How to Spark Creativity in Kids: Attitudes and Activities
One of the biggest struggles parents face in a digital world is how to help their kids develop creativity. When faced with the prospect of creating something new versus simply putting on Netflix, the temptation to press play is a real one. However, research shows that kids who develop their creative impulses are more likely to be successful as adults. Not only that, fostering opportunities for creativity (i.e. drawing, dancing, playing music, building with LEGOs) can also lead to more positive feelings that lead, in turn, to more creative outputs.
In this piece, we will explore a number of fundamental attitudes and several fun ideas you can implement to help craft a more creative environment at home. Some of these activities will hit differently depending on the age of your kids, but are sure to set you on the path towards developing a culture of creativity in your home.
Let it happen. It can be stressful to give up control. Unfortunately for us control freaks, creativity can be messy/random/out-of-the-box. The best attitude to employ as a parent is to ‘let it happen’. You may want your child to love painting, but they may connect more through dancing. Instead of forcing the issue, give your child many creative opportunities and sit back and watch what brings them joy. Then celebrate.
Learn from improv. The basic premise of good improv comedy is the concept of ‘Yes, and…’. Instead of stifling creative momentum (which the word ‘but’ and ‘no’ often do), ‘Yes, and’ can actually carry forward creativity. You might be surprised what creative ideas present themselves when you employ a ‘Yes, and’ approach to creative thinking with your kids.
Boredom is a blessing (often in disguise). The pressure to constantly provide activities for our kids can be intense and often overwhelming. Steve Jobs once said, “I’m a big believer in boredom. Boredom allows one to indulge in curiosity, and out of curiosity comes everything.” When you provide space in your kids’ lives for boredom, you are (potentially) also providing space for creativity and innovation. Embrace it.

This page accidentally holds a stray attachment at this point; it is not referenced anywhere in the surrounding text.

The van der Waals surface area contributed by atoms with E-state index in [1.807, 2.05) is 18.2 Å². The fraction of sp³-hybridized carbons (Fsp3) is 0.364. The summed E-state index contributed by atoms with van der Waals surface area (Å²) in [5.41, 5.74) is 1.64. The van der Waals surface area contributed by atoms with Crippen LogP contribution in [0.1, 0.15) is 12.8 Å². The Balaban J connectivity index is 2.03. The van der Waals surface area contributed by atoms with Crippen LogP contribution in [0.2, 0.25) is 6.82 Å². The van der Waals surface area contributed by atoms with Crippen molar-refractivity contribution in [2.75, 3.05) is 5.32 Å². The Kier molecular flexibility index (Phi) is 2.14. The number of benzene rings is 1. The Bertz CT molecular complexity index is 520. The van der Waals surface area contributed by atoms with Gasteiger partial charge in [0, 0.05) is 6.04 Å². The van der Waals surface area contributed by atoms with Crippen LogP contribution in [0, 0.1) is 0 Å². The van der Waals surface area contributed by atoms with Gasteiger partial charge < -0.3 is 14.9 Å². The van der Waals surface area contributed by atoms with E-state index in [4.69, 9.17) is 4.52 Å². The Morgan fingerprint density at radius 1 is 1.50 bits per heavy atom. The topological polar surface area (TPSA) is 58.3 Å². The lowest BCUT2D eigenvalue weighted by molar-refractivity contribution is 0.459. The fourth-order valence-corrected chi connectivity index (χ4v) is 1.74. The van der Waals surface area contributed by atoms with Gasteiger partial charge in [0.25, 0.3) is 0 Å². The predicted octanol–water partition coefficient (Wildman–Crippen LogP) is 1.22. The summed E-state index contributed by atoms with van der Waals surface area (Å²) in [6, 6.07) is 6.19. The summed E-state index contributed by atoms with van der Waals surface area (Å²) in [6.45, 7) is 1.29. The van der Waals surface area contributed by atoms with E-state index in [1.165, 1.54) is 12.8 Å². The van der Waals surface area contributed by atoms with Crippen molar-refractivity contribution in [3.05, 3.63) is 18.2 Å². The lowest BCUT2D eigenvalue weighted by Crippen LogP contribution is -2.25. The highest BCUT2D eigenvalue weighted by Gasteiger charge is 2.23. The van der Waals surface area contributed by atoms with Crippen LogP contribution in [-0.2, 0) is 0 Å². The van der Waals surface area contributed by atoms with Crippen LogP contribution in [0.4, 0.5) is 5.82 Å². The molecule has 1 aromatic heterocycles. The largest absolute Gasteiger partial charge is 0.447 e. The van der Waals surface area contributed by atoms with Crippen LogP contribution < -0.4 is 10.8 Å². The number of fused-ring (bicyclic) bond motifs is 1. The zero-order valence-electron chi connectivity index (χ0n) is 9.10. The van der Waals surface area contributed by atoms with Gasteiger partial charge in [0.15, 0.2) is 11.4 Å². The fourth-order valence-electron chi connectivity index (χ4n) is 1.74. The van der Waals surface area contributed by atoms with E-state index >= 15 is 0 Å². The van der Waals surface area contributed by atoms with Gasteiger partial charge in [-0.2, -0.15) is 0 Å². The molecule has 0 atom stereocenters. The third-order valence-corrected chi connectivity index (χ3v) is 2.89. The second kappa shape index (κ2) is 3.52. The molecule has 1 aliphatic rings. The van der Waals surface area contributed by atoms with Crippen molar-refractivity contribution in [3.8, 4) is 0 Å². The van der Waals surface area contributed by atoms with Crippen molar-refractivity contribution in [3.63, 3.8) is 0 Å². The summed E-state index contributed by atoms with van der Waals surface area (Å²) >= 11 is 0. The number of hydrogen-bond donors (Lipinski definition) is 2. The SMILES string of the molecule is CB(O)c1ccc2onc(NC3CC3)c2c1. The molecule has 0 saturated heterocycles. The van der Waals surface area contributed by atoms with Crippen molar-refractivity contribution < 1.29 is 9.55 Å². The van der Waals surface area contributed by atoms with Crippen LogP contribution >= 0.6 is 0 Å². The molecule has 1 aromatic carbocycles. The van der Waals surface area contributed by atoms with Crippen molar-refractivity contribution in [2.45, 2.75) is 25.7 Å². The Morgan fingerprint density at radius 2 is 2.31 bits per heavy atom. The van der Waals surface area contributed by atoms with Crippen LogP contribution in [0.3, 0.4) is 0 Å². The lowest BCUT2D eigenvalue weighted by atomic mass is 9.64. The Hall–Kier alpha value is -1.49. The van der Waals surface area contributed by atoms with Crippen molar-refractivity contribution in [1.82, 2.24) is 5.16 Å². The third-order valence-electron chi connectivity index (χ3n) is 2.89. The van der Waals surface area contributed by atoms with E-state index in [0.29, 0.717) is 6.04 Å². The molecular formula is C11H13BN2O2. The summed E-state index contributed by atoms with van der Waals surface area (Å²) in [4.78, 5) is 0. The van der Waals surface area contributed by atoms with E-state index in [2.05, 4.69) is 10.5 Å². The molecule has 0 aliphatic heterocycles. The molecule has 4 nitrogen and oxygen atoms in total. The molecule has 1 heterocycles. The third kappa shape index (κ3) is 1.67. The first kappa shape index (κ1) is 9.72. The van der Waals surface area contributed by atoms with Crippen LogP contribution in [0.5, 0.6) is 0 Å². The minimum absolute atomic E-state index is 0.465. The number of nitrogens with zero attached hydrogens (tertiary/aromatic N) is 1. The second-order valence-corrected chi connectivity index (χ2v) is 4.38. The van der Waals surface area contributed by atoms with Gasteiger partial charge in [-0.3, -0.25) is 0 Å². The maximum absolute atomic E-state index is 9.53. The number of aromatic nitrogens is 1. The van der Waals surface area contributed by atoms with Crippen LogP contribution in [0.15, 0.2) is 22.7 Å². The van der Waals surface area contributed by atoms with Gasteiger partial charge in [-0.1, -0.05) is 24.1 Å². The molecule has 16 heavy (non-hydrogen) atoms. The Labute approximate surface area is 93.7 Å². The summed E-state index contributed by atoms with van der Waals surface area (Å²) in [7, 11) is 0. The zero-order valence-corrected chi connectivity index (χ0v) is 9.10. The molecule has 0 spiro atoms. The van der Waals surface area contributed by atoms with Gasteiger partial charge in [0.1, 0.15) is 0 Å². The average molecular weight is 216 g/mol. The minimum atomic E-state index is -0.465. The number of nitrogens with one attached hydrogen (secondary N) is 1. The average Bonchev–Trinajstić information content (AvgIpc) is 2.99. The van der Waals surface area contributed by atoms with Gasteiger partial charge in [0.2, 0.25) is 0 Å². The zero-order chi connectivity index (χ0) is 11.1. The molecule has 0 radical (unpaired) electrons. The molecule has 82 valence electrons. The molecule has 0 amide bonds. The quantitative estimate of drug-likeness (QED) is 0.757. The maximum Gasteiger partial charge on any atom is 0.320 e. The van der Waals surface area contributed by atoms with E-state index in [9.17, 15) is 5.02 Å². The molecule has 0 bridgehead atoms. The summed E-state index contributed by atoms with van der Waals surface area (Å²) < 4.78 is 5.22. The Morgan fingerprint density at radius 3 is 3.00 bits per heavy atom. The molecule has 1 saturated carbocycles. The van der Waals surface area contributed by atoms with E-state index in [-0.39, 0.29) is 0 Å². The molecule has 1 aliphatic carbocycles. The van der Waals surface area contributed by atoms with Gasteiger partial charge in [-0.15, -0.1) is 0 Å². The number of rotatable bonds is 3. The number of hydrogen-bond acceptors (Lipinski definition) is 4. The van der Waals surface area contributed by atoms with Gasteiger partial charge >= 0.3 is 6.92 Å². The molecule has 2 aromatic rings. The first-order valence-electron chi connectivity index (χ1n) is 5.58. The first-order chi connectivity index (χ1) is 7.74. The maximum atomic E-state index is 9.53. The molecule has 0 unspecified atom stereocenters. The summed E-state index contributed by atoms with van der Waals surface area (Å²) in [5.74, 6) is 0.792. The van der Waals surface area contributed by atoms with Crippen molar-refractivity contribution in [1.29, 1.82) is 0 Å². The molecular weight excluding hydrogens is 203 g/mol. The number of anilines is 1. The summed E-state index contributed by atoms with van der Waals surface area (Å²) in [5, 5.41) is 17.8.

Fun Ideas for Cultivating Creativity
LEGO challenge. If your kid has bits and pieces of old LEGO sets lying around, creating a LEGO challenge is a great way to foster their creativity. While many online resources exist, it can be as simple as writing a list of prompts and seeing what they come up with. Added bonus: fun.
Visio Divina. Visio Divina, or ‘divine seeing,’ is a meditative practice that uses imagery to connect to something transcendent. It’s seen in a variety of wisdom traditions (think of the architecture of Islam, the mandalas of Hinduism and Buddhism, the stained glass of Cathedrals, etc.), though the formal Latin name—Visio Divina—comes from the Christian tradition. For kids, this practice could look like taking a walk and, using a phone camera, letting them take pictures of things they see that are beautiful or spark their curiosity. Then, when you get home, look through the pictures and talk about what they saw, particularly any feelings of calm or gratitude the imagery stirred up. This is an excellent way to inspire both creativity and connection to the beauty all around us.
Pizza competition. This is a fun activity to inspire creativity in the kitchen. Take your kids to the store, and invite them to choose toppings for a pizza. It could be a sweet dessert, a meaty pie, a veggie adventure, or anything in between. Encourage them to try a topping they have never seen on a pizza. Buy or make the crust, then watch as they put their artistic touches to their pies (a little supervision or direction may be necessary for littles), while you also make yours. Have each family member try a slice of each pizza and see which one tastes best. You might find a new favorite combination in the process!
Drawing games. There are many ways to use pencil and paper to help the creative juices flow. Two favorites are the scribble game and the Exquisite Corpse. These pressure-free drawing games help kids let go of perfection and open their minds to myriad possibilities for creative thinking and design. Jarrett Krosoczka has put together four such drawing games that are worth a shot.
Cultivating creativity is important for healthy development in kids. It helps them see the world in new ways, and encourages them to apply creative thinking to real-life problems as they grow.
Providing spaces for creative play and contemplation will help your kids (and yourself) develop curiosity and a deeper connection to their inner compass as they unplug from their screens and learn to create something new.
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